The development history of RFID technology
In 1935 the Scottish physicist “Sir Robert Alexander Watson-Watt” invented the radar detector. The problem was, that it solely could detect the object at a certain distance. So it was also him, who developed 1937 the system called “Identify Friend or Foe (IFF) System”.
Here a transmitter installed into a British aircraft, detects the radar signal from the ground field and broadcasts a signal back to the base to identify the aircraft as friendly. At that time, the transponders of the time were the size of a suitcase.
Commercial use in the civilian sector began in the 1970s with 1-bit transponders for goods and theft protection. These are the well-known chips on articles of clothing, which have to be removed at the cash registers before passing the exit door of the shop.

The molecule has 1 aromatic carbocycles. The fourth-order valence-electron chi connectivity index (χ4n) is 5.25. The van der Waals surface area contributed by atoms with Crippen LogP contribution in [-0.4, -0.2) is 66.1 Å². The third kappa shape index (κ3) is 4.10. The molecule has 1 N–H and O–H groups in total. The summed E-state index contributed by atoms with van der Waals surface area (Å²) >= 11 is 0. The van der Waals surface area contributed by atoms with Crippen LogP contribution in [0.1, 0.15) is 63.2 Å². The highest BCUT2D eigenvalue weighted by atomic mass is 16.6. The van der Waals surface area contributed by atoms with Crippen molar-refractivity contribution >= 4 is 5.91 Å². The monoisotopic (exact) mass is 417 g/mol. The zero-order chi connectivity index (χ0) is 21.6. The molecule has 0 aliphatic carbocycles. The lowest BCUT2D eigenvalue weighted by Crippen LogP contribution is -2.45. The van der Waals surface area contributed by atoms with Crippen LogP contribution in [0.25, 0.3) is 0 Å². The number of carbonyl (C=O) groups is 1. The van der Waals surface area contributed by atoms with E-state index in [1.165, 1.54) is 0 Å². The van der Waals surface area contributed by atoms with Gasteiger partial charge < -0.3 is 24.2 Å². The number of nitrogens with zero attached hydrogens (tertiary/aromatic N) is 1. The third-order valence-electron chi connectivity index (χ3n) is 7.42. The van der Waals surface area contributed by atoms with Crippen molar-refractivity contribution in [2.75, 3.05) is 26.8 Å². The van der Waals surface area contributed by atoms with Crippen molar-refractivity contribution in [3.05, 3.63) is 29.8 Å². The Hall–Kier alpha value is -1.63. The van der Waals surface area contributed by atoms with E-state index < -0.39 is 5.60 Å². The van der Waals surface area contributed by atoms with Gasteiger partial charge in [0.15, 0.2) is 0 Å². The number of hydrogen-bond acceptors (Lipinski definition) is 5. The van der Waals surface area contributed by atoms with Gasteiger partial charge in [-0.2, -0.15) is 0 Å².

Already at the end of the 70s, RFID technology was used not only for industrial applications but also in agriculture, especially livestock breeding, to locate animals.
In the 1980s, RFID technology could be used lucratively in road traffic for toll systems. Today we use the technology almost unnoticed in access controls, fuel cards or as a "keyless" system (immobilisers), etc.
Since passports are now also equipped with an RFID chip, among other things, critics fear data misuse and excessive surveillance of the citizen by this technology.